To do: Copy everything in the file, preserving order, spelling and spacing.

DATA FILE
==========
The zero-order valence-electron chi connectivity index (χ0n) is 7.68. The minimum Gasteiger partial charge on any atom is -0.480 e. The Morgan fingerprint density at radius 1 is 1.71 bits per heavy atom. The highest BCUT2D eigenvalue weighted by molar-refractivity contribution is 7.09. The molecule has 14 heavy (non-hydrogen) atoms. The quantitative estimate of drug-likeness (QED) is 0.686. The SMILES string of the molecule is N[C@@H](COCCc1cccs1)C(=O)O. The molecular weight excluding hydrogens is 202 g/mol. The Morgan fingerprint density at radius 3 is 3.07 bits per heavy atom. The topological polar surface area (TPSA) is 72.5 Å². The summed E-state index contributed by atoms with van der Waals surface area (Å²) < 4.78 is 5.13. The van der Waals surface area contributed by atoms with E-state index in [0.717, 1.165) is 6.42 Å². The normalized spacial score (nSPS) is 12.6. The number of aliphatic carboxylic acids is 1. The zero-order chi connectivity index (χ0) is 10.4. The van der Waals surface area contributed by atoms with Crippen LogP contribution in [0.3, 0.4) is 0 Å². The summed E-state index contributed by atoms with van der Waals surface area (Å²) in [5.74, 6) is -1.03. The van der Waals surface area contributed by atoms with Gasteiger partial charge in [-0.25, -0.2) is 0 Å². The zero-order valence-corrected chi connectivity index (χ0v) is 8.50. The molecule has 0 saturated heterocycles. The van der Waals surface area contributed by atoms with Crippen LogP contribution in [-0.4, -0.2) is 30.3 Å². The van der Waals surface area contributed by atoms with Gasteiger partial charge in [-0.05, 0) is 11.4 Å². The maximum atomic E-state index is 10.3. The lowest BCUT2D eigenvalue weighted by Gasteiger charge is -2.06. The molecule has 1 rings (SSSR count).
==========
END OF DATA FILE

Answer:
The zero-order valence-electron chi connectivity index (χ0n) is 7.68. The minimum Gasteiger partial charge on any atom is -0.480 e. The Morgan fingerprint density at radius 1 is 1.71 bits per heavy atom. The highest BCUT2D eigenvalue weighted by molar-refractivity contribution is 7.09. The molecule has 14 heavy (non-hydrogen) atoms. The quantitative estimate of drug-likeness (QED) is 0.686. The SMILES string of the molecule is N[C@@H](COCCc1cccs1)C(=O)O. The molecular weight excluding hydrogens is 202 g/mol. The Morgan fingerprint density at radius 3 is 3.07 bits per heavy atom. The topological polar surface area (TPSA) is 72.5 Å². The summed E-state index contributed by atoms with van der Waals surface area (Å²) < 4.78 is 5.13. The van der Waals surface area contributed by atoms with E-state index in [0.717, 1.165) is 6.42 Å². The normalized spacial score (nSPS) is 12.6. The number of aliphatic carboxylic acids is 1. The zero-order chi connectivity index (χ0) is 10.4. The van der Waals surface area contributed by atoms with Crippen LogP contribution in [0.3, 0.4) is 0 Å². The summed E-state index contributed by atoms with van der Waals surface area (Å²) in [5.74, 6) is -1.03. The van der Waals surface area contributed by atoms with Gasteiger partial charge in [-0.25, -0.2) is 0 Å². The zero-order valence-corrected chi connectivity index (χ0v) is 8.50. The molecule has 0 saturated heterocycles. The van der Waals surface area contributed by atoms with Crippen LogP contribution in [-0.4, -0.2) is 30.3 Å². The van der Waals surface area contributed by atoms with Gasteiger partial charge in [-0.05, 0) is 11.4 Å². The maximum atomic E-state index is 10.3. The lowest BCUT2D eigenvalue weighted by Gasteiger charge is -2.06. The molecule has 1 rings (SSSR count).